and Emir Q. Haxhija2

Department of Plastic Surgery and Burns, Institute for Mother and Child Health Care of Republic Serbia, University of Belgrade, New Belgrade, Serbia

Department of Pediatric and Adolescent Surgery, Medical University Graz, Graz, Austria



13.1 Introduction

A biological classification of vascular anomalies introduced in 1982 clearly separates two major categories of vascular anomalies, tumors and malformations [13]. Vascular tumors (mostly hemangiomas) are characterized by endothelial cell proliferation, and vascular malformations are inborn defects in vascular morphogenesis and rarely involute and grow in proportion to the child [14]. Infantile hemangiomas (IHs) have unique characteristics, consisting of a proliferating, involuting, and involuted phase [18]. The term hemangioma is often wrongly used to describe all types of vascular anomalies [4].

13.2 Epidemiology

Infantile hemangiomas (IHs) are the most common benign, soft tissue tumors of infancy which affect between 4 and 5% of Caucasian infants [1, 3, 5]. The incidence is 22–30% in preterm infants who weigh less than 1000 g [24]. The risk factors for IHs are also transcervical chorionic villus sampling, older maternal age, and multiple gestation pregnancy [1]. There is a familial history in about 12% of cases [1, 5]. IHs have female predomination 3–4:1 and mostly involve the head and neck (up to 60%), and they are solitary in 80% [13, 5].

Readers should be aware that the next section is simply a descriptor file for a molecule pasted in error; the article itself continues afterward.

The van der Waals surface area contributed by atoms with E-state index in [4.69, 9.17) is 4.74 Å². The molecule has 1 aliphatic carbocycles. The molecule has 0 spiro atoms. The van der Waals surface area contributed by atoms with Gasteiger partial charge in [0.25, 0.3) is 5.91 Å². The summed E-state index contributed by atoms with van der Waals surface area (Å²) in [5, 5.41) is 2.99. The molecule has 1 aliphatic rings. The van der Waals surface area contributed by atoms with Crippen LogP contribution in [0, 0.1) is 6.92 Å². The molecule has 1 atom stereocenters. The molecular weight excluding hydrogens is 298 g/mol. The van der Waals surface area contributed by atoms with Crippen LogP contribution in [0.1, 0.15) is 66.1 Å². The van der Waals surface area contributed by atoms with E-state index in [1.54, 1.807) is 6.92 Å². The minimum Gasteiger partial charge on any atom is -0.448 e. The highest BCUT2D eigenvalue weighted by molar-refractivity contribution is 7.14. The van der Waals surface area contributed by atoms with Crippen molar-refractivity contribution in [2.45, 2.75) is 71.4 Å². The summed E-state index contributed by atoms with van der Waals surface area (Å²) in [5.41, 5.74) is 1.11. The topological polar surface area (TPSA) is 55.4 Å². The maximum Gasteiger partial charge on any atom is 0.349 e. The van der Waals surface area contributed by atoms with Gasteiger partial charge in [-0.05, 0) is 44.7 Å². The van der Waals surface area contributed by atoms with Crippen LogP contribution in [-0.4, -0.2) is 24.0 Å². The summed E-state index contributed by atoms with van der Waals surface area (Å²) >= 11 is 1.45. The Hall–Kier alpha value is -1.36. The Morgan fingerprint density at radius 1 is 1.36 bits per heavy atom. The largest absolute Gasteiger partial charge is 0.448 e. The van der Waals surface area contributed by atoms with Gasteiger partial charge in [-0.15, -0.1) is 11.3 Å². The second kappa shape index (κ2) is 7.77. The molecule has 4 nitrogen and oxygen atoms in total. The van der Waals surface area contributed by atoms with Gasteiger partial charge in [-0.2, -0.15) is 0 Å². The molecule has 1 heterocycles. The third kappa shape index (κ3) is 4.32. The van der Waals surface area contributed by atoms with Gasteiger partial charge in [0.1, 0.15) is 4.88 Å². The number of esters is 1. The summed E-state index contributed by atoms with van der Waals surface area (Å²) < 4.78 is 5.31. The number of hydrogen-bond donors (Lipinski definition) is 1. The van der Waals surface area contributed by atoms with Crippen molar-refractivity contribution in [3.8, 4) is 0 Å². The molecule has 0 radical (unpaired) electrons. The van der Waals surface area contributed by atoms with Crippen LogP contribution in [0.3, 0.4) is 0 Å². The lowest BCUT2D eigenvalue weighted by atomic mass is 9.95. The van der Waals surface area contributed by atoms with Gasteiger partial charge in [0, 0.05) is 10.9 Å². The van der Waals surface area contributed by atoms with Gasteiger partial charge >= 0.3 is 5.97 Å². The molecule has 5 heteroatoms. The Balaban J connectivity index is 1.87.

13.3 Pathogenesis

The pathogenesis of IHs is still unknown [1, 5]. Angiogenic and vasculogenic factors are known as intrinsic (within the IH) and extrinsic factors (tissue hypoxia and developmental field disturbances) [1, 3, 5]. There is a theory that IHs develop from the clonal expansion of circulating endothelial progenitor cells (EPCs), resulting in de novo formation of new blood vessels (vasculogenesis) [1, 2].